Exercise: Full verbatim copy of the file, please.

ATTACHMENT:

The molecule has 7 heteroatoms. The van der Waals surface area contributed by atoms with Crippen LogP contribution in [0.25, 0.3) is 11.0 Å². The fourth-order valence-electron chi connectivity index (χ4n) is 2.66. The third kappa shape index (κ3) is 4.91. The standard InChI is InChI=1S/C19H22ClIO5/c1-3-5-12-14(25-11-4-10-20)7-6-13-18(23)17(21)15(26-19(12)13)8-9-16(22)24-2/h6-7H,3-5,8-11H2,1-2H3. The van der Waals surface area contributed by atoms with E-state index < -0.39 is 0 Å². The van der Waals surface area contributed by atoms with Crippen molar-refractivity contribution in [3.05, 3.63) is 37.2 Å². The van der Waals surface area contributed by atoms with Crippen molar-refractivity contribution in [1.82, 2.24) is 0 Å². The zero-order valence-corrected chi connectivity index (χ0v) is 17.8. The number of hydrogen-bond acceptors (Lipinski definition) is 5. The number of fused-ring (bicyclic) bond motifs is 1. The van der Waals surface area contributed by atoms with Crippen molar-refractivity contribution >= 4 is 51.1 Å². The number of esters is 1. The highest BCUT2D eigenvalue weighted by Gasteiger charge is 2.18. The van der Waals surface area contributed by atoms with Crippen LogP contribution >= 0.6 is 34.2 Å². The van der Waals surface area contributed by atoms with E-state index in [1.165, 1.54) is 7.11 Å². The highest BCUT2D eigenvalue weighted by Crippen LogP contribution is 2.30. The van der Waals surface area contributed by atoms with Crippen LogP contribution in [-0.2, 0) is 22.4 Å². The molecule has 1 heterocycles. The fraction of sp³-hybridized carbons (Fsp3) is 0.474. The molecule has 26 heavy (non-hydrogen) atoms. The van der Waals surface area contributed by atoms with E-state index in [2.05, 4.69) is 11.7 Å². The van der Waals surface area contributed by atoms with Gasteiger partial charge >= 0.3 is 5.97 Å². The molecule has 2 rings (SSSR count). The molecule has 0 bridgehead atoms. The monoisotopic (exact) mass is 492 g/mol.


The molecule has 7 heteroatoms. The van der Waals surface area contributed by atoms with Crippen LogP contribution in [0.25, 0.3) is 11.0 Å². The fourth-order valence-electron chi connectivity index (χ4n) is 2.66. The third kappa shape index (κ3) is 4.91. The standard InChI is InChI=1S/C19H22ClIO5/c1-3-5-12-14(25-11-4-10-20)7-6-13-18(23)17(21)15(26-19(12)13)8-9-16(22)24-2/h6-7H,3-5,8-11H2,1-2H3. The van der Waals surface area contributed by atoms with E-state index < -0.39 is 0 Å². The van der Waals surface area contributed by atoms with Crippen molar-refractivity contribution in [3.05, 3.63) is 37.2 Å². The van der Waals surface area contributed by atoms with Crippen molar-refractivity contribution in [1.82, 2.24) is 0 Å². The zero-order valence-corrected chi connectivity index (χ0v) is 17.8. The number of hydrogen-bond acceptors (Lipinski definition) is 5. The number of fused-ring (bicyclic) bond motifs is 1. The van der Waals surface area contributed by atoms with Crippen molar-refractivity contribution >= 4 is 51.1 Å². The number of esters is 1. The highest BCUT2D eigenvalue weighted by Gasteiger charge is 2.18. The van der Waals surface area contributed by atoms with Crippen LogP contribution >= 0.6 is 34.2 Å². The van der Waals surface area contributed by atoms with E-state index in [1.165, 1.54) is 7.11 Å². The highest BCUT2D eigenvalue weighted by Crippen LogP contribution is 2.30. The van der Waals surface area contributed by atoms with Crippen LogP contribution in [-0.2, 0) is 22.4 Å². The molecule has 1 heterocycles. The fraction of sp³-hybridized carbons (Fsp3) is 0.474. The molecule has 26 heavy (non-hydrogen) atoms. The van der Waals surface area contributed by atoms with E-state index in [2.05, 4.69) is 11.7 Å². The van der Waals surface area contributed by atoms with Gasteiger partial charge >= 0.3 is 5.97 Å². The molecule has 2 rings (SSSR count). The molecule has 0 bridgehead atoms. The monoisotopic (exact) mass is 492 g/mol.